Simplifying the recent Pro-Customer RBI notifications

Updated on January 30, 20155 mins read

There have been two important notifications (enlisted below) by the Reserve Bank of India (RBI) on Display of Information and Calculation of Base Rates and Spreads that are customer-friendly and aim to:

  • Increase the transparency of banks in their operations
  • Reduce the discretionary pricing powers of the banks

In this article I aim to not only explain in detail the various aspects of the notifications but also their intended impacts.

I Display of information by banks : notified on January 22, 2015

Based on the recommendations of the Working Group on Pricing of Credit, from April 1, 2015, banks must ensure that:

a) Their Website provides the following information with respect to individual borrowers:

  • different types of advances given in the last quarter with the interest rate range and the mean interest rates for each type
  • the total fees and charges applicable on various types of loans*
  • Annual Percentage Rate (APR) or a similar concept indicating the total cost of credit on a loan

*This information should also be disclosed at the time of processing of loan.

b) The Key Statement or a Fact Sheet as per prescribed format (with important Loan Information like Loan Amount, Term, Interest Rates etc.) should be provided clearly to the individual borrowers:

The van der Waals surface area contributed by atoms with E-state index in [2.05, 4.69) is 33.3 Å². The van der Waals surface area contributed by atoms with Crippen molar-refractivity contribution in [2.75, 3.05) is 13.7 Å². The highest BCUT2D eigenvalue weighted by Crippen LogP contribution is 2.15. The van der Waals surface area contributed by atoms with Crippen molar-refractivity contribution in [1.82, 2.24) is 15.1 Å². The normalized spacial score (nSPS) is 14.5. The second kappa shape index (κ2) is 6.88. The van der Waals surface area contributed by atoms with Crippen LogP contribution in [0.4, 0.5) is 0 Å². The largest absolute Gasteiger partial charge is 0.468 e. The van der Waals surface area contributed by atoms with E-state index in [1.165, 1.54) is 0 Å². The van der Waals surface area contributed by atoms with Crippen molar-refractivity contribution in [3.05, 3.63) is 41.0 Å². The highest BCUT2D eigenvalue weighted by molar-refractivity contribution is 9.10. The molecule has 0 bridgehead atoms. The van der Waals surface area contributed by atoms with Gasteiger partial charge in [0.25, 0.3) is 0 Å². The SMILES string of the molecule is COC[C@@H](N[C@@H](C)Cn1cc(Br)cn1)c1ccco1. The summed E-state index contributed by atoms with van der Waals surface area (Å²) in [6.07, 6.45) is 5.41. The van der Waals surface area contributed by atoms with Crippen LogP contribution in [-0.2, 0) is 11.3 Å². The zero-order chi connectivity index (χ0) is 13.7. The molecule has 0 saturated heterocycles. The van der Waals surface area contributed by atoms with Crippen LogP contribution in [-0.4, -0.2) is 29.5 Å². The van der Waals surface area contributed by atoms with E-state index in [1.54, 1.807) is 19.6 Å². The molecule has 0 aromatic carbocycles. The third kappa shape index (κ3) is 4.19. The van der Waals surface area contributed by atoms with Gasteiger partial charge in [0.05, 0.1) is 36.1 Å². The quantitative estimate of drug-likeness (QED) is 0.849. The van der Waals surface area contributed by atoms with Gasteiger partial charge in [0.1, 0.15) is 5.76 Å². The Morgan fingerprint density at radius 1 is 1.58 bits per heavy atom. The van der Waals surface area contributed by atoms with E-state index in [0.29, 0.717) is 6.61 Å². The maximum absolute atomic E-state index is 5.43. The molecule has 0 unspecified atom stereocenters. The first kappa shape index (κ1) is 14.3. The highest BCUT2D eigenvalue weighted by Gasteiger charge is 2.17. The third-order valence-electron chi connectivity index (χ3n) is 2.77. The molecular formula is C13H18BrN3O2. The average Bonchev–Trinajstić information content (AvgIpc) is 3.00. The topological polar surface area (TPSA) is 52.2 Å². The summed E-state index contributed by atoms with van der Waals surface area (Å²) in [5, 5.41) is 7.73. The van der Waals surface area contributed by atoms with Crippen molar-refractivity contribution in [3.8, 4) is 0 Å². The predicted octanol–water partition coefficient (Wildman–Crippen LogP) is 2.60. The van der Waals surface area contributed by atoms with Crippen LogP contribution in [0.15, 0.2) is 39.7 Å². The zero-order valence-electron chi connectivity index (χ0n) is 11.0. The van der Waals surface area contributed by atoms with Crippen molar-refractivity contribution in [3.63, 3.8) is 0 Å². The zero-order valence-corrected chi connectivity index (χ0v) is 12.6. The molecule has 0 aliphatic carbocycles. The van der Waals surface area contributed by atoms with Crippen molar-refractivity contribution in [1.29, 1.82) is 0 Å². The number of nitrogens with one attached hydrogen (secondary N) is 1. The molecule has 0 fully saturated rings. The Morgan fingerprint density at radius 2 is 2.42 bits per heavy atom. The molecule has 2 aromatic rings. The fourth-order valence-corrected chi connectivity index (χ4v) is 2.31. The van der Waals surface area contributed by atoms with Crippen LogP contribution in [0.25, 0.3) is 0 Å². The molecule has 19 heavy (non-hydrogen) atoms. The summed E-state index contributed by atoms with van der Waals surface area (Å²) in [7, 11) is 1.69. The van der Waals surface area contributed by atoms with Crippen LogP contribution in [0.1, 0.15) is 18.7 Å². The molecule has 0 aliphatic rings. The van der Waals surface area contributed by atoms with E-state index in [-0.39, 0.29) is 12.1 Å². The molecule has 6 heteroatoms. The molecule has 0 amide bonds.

• at every stage of the loan processing
  • in case of any change in any terms and conditions.
  • as a summary box displayed in the credit agreement**

**optional

Likely impact of this notification:

In this notification RBI requires the banks to be more transparent with regards to interest rates. This shall enable customers to

  • compare similar products across banks
  • make informed decisions

II Interest Rates on Advances: notified on January 19, 2015

RBI issued additional guidelines to banks regarding Calculation of Base Rates and Spreads which shall be effective from February 19, 2015:

a) Computation of Base Rate

The change made in this notification as compared to the earlier guidelines issued in 2010 is that:

For the computation of ‘cost of deposit’, the interest rate on a particular tenure of the deposit should be the one which has the largest deposit base. There is no other change in the computation methodology or benchmark to be used.

Let’s understand this better:

RBI does not prescribe any methodology for computation of Base Rate. It merely gives an illustration and states that “While computing Base Rate, banks will have the freedom to calculate cost of funds either on the basis of ‘average cost of funds’ or on ‘marginal cost of funds’ or any other methodology in vogue, which is reasonable and transparent provided it is consistent and made available for supervisory review/scrutiny as and when required.”  ‘The cost of deposit’ is an important input in the base rate formula and banks can use the average rate of interest for the previous quarter as a benchmark rate of interest. Some banks have chosen the rate for a particular bucket like 90 days to 180 days.

Likely impact of this change: